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Full Online Book HomeLong StoriesThat Fortune - Chapter 11
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That Fortune - Chapter 11 Post by :Finner Category :Long Stories Author :Charles Dudley Warner Date :May 2012 Read :2178

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That Fortune - Chapter 11

CHAPTER XI

Philip was always welcome at his uncle's house in Rivervale. It was, of course, his home during his college life, and since then he was always expected for his yearly holiday. The women of the house made much of him, waited on him, deferred to him, petted him, with a flattering mingling of tenderness to a little boy and the respect due to a man who had gone into the world. Even Mr. Maitland condescended to a sort of equality in engaging Philip in conversation about the state of the country and the prospects of business in New York.

It was July. When Philip went to sleep at night--he was in the front chamber reserved for guests--the loud murmur of the Deerfield was in his ears, like a current bearing him away into sweet sleep and dreams in a land of pleasant adventures. Only in youth come such dreams. Later on the sophisticated mind, left to its own guidance in the night, wanders amid the complexities of life, calling up in confusion scenes long forgotten or repented of, images only registered by a sub-conscious process, dreams to perplex, irritate, and excite.

In the morning the same continuous murmur seemed to awake him into a peaceful world. Through the open window came in the scents of summer, the freshness of a new day. How sweet and light was the air! It was indeed the height of summer. The corn, not yet tasseled, stood in green flexible ranks, moved by the early breeze. In the river-meadows haying had just begun. Fields of timothy and clover, yellowing to ripeness, took on a fresh bloom from the dew, and there was an odor of new-mown grass from the sections where the scythes had been. He heard the call of the crow from the hill, the melody of the bobolink along the meadow-brook; indeed, the birds of all sorts were astir, skimming along the ground or rising to the sky, keeping watch especially over the garden and the fruit-trees, carrying food to their nests, or teaching their young broods to fly and to chirp the songs of summer. And from the woodshed the shrill note of the scythe under the action of the grindstone. No such vivid realization of summer as that.

Philip stole out the unused front door without disturbing the family. Whither? Where would a boy be likely to go the first thing? To the barn, the great cavernous barn, its huge doors now wide open, the stalls vacant, the mows empty, the sunlight sifting in through the high shadowy spaces. How much his life had been in that barn! How he had stifled and scrambled mowing hay in those lofts! On the floor he had hulled heaps of corn, thrashed oats with a flail--a noble occupation--and many a rainy day had played there with girls and boys who could not now exactly describe the games or well recall what exciting fun they were. There were the racks where he put the fodder for cattle and horses, and there was the cutting-machine for the hay and straw and for slicing the frozen turnips on cold winter mornings.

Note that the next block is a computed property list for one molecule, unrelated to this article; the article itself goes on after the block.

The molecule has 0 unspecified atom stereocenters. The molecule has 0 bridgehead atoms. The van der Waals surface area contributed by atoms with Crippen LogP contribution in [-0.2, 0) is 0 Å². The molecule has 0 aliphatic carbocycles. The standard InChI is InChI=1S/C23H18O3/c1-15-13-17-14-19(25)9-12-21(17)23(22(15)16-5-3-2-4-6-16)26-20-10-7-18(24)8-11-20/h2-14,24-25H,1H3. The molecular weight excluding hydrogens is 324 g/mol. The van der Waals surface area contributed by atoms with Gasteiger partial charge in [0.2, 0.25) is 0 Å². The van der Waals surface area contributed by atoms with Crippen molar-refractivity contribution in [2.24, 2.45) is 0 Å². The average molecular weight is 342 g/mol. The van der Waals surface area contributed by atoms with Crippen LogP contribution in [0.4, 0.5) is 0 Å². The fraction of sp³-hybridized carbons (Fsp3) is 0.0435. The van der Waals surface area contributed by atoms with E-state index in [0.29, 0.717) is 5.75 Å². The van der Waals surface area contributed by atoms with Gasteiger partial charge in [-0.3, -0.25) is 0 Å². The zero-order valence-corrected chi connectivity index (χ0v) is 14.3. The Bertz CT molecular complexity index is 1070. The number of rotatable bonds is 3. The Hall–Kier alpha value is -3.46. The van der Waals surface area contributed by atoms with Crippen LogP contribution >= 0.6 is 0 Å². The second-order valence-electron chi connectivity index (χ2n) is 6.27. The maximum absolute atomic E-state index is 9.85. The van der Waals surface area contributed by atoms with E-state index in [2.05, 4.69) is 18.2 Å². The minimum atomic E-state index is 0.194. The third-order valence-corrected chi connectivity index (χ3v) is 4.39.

In the barn-yard were the hens, just as usual, walking with measured step, scratching and picking in the muck, darting suddenly to one side with an elevated wing, clucking, chattering, jabbering endlessly about nothing. They did not seem to mind him as he stood in the open door. But the rooster, in his oriental iridescent plumage, jumped upon a fence-post and crowed defiantly, in warning that this was his preserve. They seemed like the same hens, yet Philip knew they were all strangers; all the hens and flaunting roosters he knew had long ago gone to Thanksgiving. The hen is, or should be, an annual. It is never made a pet. It forms no attachments. Man is no better acquainted with the hen, as a being, than he was when the first chicken was hatched. Its business is to live a brief chicken life, lay, and be eaten. And this reminded Philip that his real occupation was hunting hens' eggs. And this he did, in the mows, in the stalls, under the floor-planks, in every hidden nook. The hen's instinct is to be orderly, and have a secluded nest of her own, and bring up a family. But in such a communistic body it is a wise hen who knows her own chicken. Nobody denies to the hen maternal instincts or domestic proclivities, but what an ill example is a hen community!